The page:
Can’t live without you: seven inseparable couples in nature
Species can help each other out if there’s something in it for them. But some relationships are so long-term, one species simply can’t survive without the other. Jana Howden presents a few examples of obligate mutualism.
Aphids and the bacterium Buchnera aphidicola
These small, sap-sucking insects are the bane of rose-growers everywhere. But despite the rest of the world’s general disdain for these critters, there is one species that truly couldn’t live without them.
The bacterium Buchnera aphidicola lives in specialised cells within the body of aphids. B. aphidicola allows the aphids to eat an extremely limited diet of sap – which lacks essential amino acids – by synthesising these vital amino acids themselves and gifting them to their six-legged hosts. Neither partner can reproduce successfully without the presence of the other, ensuring their relationship remains extremely exclusive.
Acacia ants and the acacia plant
Two of nature’s most compatible roommates, the acacia ant (Pseudomyrmex sp.) and the acacia plant (Acacia drepanolobium), are so close they even share the same name.
The plant provides the ants with food and accommodation, and in return, the ants act as a security system, protecting the plant from potential predators.
Research suggests that the ants also pull their weight by helping to keep the tree disease-free. The ants are thought to play host to bacteria which prevent harmful pathogens from growing on the leaves of the acacia plant.
Yucca moths and the yucca plant
Known commonly as the Spanish Dagger, the yucca plant’s (Yucca torreyi) fiery relationship with the yucca moth (Tegeticula yuccasella) depends on the moth pollinating the plant, while the plant provides the moth’s progeny with a food source.
But in this relationship of deadly passion, the yucca plant is able to kill the eggs of its pollinating partner if it senses the moth becoming too greedy.
In order to ensure that the moth doesn’t become a self-serving companion, the yucca plant can abort the development of its own flowers if they're burdened by too many moth eggs.
Zooxanthellae algae and hard, reef-building coral
The epitome of a supportive partner, the algae zooxanthellae is responsible for crafting the reef-building coral we know today and may hold the key to protecting it in the future. Hard corals provide the algae with a safe home to live in, while algae act as photosynthesising powerhouses, converting sunlight into energy and oxygen for the coral to use.
Research suggests that these algae could play a critical role in protecting coral reefs in the face of climate change. The different families of zooxanthellae living within the coral are thought to be able to shuffle themselves around in order to provide the coral with the algae best able to protect it from warming waters.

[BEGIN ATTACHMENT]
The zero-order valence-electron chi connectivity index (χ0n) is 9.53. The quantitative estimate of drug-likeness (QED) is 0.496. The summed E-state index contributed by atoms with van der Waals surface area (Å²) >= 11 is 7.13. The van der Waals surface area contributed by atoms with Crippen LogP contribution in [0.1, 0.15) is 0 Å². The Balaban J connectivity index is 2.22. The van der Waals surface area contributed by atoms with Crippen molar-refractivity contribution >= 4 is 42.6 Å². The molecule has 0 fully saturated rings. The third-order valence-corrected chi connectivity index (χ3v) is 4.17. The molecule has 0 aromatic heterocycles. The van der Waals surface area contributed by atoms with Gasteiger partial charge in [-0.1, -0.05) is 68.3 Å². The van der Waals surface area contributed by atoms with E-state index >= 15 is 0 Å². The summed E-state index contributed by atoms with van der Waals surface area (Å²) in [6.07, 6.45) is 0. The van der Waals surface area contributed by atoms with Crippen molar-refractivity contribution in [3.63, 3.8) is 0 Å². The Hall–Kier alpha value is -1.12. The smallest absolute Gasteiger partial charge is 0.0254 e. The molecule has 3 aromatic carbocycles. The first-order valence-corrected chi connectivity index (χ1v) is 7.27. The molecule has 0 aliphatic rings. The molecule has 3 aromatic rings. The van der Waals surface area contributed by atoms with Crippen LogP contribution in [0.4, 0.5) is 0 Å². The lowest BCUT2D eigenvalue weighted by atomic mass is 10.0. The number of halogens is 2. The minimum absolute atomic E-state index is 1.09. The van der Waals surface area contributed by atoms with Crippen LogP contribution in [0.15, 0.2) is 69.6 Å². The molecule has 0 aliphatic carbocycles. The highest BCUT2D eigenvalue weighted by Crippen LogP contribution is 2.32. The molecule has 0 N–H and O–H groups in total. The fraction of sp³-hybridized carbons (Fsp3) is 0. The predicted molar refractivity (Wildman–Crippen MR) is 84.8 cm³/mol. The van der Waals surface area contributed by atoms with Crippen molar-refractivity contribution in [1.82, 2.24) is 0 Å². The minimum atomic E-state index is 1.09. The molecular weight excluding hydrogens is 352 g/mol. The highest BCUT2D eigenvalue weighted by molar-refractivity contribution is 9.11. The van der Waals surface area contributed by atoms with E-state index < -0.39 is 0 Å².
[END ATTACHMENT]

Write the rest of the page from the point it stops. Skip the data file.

Fig wasps and fig trees
Taking the meaning of “long-term relationship” to new heights, fig wasps (Pegoscapus sp.) and fig trees (Ficus costaricana) have been depending on each other for the last 65 million years. Female wasps lay their eggs in the flowers of fig trees before injecting the flower with special chemicals to transform it into a gall.
This gall acts to protect the young wasps inside. When the offspring eventually chew their way out, the female wasps can transfer pollen from one fig tree to another, facilitating the tree’s reproduction.
The relationship is so tight that it’s even thought to be ingrained in wasp’s DNA. Research suggests that fig wasps possess very few genes involved in detoxification, probably because the wasps are so well protected by the fig trees that they simply don’t need them.
The tsetse fly and the bacterium Wigglesworthia glossinidia
A tiny villain, the tsetse fly (Glossina) is the sole vector responsible for transmitting a condition known as human African trypanosomiasis, or sleeping sickness, which affects tens of thousands of people each year. This vector-borne parasitic disease affects the central nervous system, which can prove fatal.
But this little fly has a weakness; it depends on a bacterium known as Wigglesworthia glossinidia to survive. Feeding solely on blood, the fly relies on the bacteria’s ability to synthesise vital vitamins it needs to survive. Researchers are attempting to target this bacterium in order to stop the flies from transmitting the deadly disease.
Leafcutter ants and their fungus garden
While it might seem as though these ants are snip leaves to feed themselves, they are actually using them to feed another organism entirely. Leafcutter ants (Atta colombica) carry leaves to their colonies, where they are used as a food source for a fungus, which the ants then feed on.
In this way, the ants are able to transform an inedible food source into one they can eat, while the fungus gets its very own butler. The ants worship this fungus, keeping it safe from contaminants, removing weeds and even cleaning themselves before they touch it.